Let's Talk Murder, Shall We?
The tagline reads, "Two siblings. Three child murders. One totalitarian state." The Constructivists is starting their first season with a bang, that's for sure.
All photos by Christal Wagner Photography. Jaime Jastrab, Rose Grizzell, and Rob Schreiner.
Martin McDonagh's dark comedy, The Pillowman, may not be widely known, but it is scarcely forgotten. The piece follows short story writer Katurian K. Katurian through a series of unorthodox interrogations, with good cop Tupolski and bad cop Ariel. Her brother Michal is being detained next door. Three children have gone missing, and are turning up murdered in the exact fashion described in her tales.
The gruesome psychological thriller is laced with vivid storytelling, and Jamielyn Gray's direction forces audiences to face the uncomfortable. It's brilliant. Placing the unsettling story in the up close and personal Underground Collaborative replicates the inherent discomfort of a cell.
Jaime Jastrab, Rob Schreiner, and Rose Grizzell.
The set and lighting, by Sarah Harris and Ellie Rabinowitz respectively, are the right combination of bleak and cold, with some artistic choice. The stage is already so small, and then Harris's design seems to cut off the entire back corner of space. Why? Then, the walls split and the corner is revealed; suddenly, there is a separate room for storytelling, and the previous walls act as a proscenium of sorts. It frames the stories within the story. With Rabinowitz's design featuring stark contrasts between the two realms, the overall concept is stellar.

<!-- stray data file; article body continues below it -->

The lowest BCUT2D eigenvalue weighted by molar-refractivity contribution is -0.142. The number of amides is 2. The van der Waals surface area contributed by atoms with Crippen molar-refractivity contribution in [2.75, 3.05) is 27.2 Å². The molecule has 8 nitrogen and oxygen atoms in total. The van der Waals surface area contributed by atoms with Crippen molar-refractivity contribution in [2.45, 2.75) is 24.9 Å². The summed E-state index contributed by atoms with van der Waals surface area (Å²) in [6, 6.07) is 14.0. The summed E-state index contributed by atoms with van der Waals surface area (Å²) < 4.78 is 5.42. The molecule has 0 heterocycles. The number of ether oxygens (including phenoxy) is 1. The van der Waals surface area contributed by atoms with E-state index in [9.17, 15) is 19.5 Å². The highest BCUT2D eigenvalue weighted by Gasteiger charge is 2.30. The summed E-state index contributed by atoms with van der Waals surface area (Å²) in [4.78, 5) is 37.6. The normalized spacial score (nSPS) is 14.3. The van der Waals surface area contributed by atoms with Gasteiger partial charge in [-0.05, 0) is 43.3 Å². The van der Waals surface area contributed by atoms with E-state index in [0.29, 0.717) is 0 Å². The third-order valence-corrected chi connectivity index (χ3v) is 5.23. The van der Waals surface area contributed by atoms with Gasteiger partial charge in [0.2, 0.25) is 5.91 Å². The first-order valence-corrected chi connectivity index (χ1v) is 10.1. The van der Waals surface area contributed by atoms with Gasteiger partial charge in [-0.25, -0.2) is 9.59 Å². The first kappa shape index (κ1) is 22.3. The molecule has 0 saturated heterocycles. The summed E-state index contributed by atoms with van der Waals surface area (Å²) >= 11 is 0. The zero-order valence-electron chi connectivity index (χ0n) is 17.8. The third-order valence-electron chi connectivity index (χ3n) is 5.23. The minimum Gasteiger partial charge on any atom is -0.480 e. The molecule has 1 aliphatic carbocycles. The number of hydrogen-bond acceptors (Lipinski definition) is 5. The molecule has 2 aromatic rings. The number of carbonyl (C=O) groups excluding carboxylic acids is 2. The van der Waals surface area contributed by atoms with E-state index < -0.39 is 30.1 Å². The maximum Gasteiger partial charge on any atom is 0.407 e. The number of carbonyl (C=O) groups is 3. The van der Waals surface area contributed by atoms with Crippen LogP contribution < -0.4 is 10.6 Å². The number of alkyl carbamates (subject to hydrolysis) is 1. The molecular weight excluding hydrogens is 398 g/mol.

It should be noted that the leading role of Katurian was written to be male. However, through a special arrangement with Martin McDonagh, Gray obtained permission to cast Rose Grizzell. Grizzell not only steps into a realm of androgyny to stay true to the script, but being female, the same text takes on new meanings. Lines that may have been initially interpreted as overbearing now take on a nurturing role.
Logan Milway and Rose Grizzell.
One particularly interesting shift by gender swapping the role is the relationship between Katurian and her brother, Michal (Logan Milway). Katurian is the provider and guardian for Michal, who is damaged from a horrid past, despite being the younger of the two siblings. Seeing this played out between a man and a woman places new emphasis on the uniqueness and vulnerability of their bond.
Rob Schreiner, Jaime Jastrab, and Rose Grizzell.
The entire company is well-cast and strong in their own stylings, but the most dynamic character is easily Rob Schreiner's Ariel. Ariel begins as a hypermasculine personification of police brutality, but as Katurian's history is revealed and she and Ariel connect on morally grey grounds, Schreiner softens. The tone of the entire production shifts around Schreiner's change of pace. It is through Ariel's perspective and experiences that audiences are forced to reconsider which actions can be reconciled, and which cannot.
By selecting this play, the Constructivists have established themselves as a force to be reckoned with in the Milwaukee area. It is engaging in the most vile of ways, and hilarious at the moments most lacking in light. This performance is no passive entertainment, but rather an experience to be shared among company and patrons. The Pillowman runs at the Underground Collaborative through November 10th.